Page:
London. When Aung San Suu Kyi visits Britain this week it will be a painful reminder of the hardest part of her struggle — the two decades the Myanmar opposition icon spent separated from her sons.
Suu Kyi will attend a family reunion in Britain to mark her 67th birthday on Tuesday, with reports that her children Alexander and Kim will both attend.
But behind that joyful occasion will be the shadow of the cruel choice she had to make in 1988: follow her duty in Myanmar, or stay in Britain with her English husband Michael Aris and their boys.
The Nobel Laureate chose Myanmar and spent most of the next 22 years under house arrest, refusing to leave even when Aris was dying from cancer because she feared the junta would not let her return.
Her younger son Kim, who is now 35 and lives in Britain, has visited her a number of times since she was freed from house arrest in November, and was with her when she delivered her long-delayed Nobel Peace Prize speech on Saturday.
But Alexander, who is 39, lives in the United States, and has yet to see his mother.
“I hope it will not be tinged with sadness,” she told the BBC when asked about her visit to Britain.
“I’m looking forward to it, very simply. I want to see old friends again and to rediscover old places where I’ve been happy.”
The family have said almost nothing about the trauma of those years apart.
Peter Popham, a journalist with the Independent newspaper whose biography of Suu Kyi “The Lady and the Peacock” was published last year, said she had unfairly been depicted as “dry” because she had largely refused to speak about her anguish.
“The self-control she has is legendary. She regarded it as a test of will, really, not to expose her suffering at all to anybody,” Popham told AFP.
He said she also had a “very sound political reason” for keeping it close to her chest: the Myanmar regime would have used it as a way of trying to make her leave the country.
“Refusing to issue visas to her husband, revoking the children’s passports, basically keeping the family apart for years and years was part of their strategy for forcing her out,” he said.
“It’s not hard to imagine what it must have meant to her to be separated… for year after year after year in complete isolation,” added Popham, who has met Suu Kyi twice.
Perhaps the most poignant stop of her time in England will be when she accepts an honorary doctorate at Oxford, where she studied and then later lived with her family before her return to Myanmar in 1988.
Suu Kyi studied politics, philosophy and economics at St Hugh’s College, Oxford and it was there that she met Michael Aris, a tall and imposing Englishman who was an expert on Tibet.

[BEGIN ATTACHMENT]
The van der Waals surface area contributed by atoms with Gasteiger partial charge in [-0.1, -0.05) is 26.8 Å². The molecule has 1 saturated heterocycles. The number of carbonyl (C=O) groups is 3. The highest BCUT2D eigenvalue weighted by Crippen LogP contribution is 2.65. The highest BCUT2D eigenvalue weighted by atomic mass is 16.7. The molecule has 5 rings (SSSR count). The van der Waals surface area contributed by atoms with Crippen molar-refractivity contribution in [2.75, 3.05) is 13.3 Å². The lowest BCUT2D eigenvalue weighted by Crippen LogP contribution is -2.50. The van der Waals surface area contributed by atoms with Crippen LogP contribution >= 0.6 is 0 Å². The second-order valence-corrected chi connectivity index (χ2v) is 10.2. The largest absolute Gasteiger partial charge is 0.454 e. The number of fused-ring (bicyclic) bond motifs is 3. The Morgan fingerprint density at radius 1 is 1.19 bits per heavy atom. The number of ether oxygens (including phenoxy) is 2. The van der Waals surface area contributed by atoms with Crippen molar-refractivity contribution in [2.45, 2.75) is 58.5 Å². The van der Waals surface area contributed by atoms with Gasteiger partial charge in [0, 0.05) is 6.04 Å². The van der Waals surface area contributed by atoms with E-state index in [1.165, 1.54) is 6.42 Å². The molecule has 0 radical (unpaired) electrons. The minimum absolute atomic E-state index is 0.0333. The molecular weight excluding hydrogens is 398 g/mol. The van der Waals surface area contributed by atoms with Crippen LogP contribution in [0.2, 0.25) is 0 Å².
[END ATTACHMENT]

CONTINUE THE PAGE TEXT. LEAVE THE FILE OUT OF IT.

They married in 1972 and she lived a housewife’s life raising their children in the leafy suburbs of north Oxford, where she was known to friends as just “Suu.”
But everything changed when she returned to Myanmar in March 1988 to care for her dying mother.
While she was there the country’s military rulers launched a brutal crackdown on protesters and — echoing her independence hero father Aung San — she took on the mantle of political leadership and decided to stay.
During the long 22 years that followed, most of it under arrest in her lakeside house, she would only see her husband and children around five times.
“As a mother… the greater sacrifice was giving up my sons,” she told Alan Clements, a former Buddhist monk to whom she gave a series of interviews.
But then she added: “I was always aware of the fact that others had sacrificed more than me.”
In 1999, Michael Aris, who had tirelessly campaigned on her behalf even while caring for her sons, found out that he was dying of prostate cancer but he told Suu Kyi that she should not come back, otherwise the junta would win.
The effect on their children of his death, compounded by her absence, is something that only they know.
Kim still spends much of his time in Oxford, friends say, adding that he prefers to stay out of the spotlight.
His mother was in tears when they were first reunited after a decade without seeing each other — and he revealed the symbols of her then-disbanded National League for Democracy (NLD) party tattooed on his arm.
Alexander currently lives in the United States but he has not been to Myanmar since his mother’s release.
“The thing that is interesting about him is that it was him who gave the speech in Oslo during the Nobel Prize ceremony” in 1991, when the boys accepted the peace prize on her behalf, Popham said.
“He gave a really wonderful speech, everybody was really impressed. So he is a clever lad but exactly what he is doing, like Kim, he has never gone on the record about.”
Historian Peter Carey, a friend of Michael Aris, said in the documentary “Aung San Suu Kyi: Lady of No Fear” that the children had been through “emotional turmoil”.
“It was very tough for them. If your mother dies you can come to terms with that. But if you can see your mother and hear her being talked about but you cannot reach her, it’s like Persephone in the underworld.”